Pursuit of the Yellowfin was reasonable after its display of a U.S. flag, as the United States has jursidiction over vessels of its registry, wherever they may be. Boarding of the vessel by the Coast Guard was permissible after it displayed a second flag, since at this point it was assimilated to the status of a stateless vessel under the 1958 High Seas Convention. The subsequent detention on the high seas, pending determination of true nationality, was reasonable under the circumstances even though there was no evidence of a violation of U.S. law, because the vessel remained stateless under international law and, therefore, was subject to the jurisdiction of the United States as an intervening state. Detention of a stateless vessel pending determination of its true state of nationality is consistent with the meaning of the 1958 High Seas Convention. Further, forced movement of the vessel into a U.S. port (and into U.S. territorial jurisdiction) was appropriate in light of the delayed contact with the true flag state and the prevailing sea conditions. It was reasonable to escort the Yellowfin to protected waters until resolution of this question could be made. This was not a seizure (which is permissible only for violation of a U.S. law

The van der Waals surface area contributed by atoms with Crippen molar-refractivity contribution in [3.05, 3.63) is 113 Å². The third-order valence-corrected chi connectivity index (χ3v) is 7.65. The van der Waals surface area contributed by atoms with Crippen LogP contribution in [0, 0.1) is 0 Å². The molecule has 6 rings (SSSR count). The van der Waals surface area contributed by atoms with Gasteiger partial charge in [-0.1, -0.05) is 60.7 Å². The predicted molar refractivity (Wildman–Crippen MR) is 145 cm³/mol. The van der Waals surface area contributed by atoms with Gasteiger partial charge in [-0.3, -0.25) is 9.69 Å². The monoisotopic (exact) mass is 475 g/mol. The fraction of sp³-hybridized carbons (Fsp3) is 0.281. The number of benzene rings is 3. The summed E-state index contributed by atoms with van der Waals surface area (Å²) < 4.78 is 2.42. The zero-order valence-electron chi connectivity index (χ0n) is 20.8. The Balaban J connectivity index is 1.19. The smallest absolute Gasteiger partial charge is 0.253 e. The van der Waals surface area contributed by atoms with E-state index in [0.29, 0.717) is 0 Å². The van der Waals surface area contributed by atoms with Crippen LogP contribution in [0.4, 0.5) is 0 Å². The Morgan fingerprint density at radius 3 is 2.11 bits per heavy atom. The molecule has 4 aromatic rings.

which specifically provides for this type of enforcement action), as seizures of vessels are directed toward subsequent Federal criminal prosecution. Rather, this was a temporary detention of the vessel, which was a proper exercise of U.S. authority, permitted under international principles of law.
Dept. of Transportation, Coast Guard Law Bulletin, No. 415, Sept. 1976, pp. 7-10.
86 Judicial Assistance
In a circular diplomatic note, dated February 3, 1976, to Chiefs of Mission in Washington, the Department of State set forth, for the guidance of foreign tribunals seeking international judicial assistance, the types of judicial assistance which are provided by the United States, subject to the condition of reciprocity and the limitations imposed by U.S. law. The text of the note follows:
The Secretary of State presents his compliments to Their Excellencies, Messieurs and Mesdames the Chiefs of Mission, and has the honor to inform them of the types of judicial assistance afforded to foreign tribunals and to litigants before such tribunals by the Government of the United States.
Service of Judicial Documents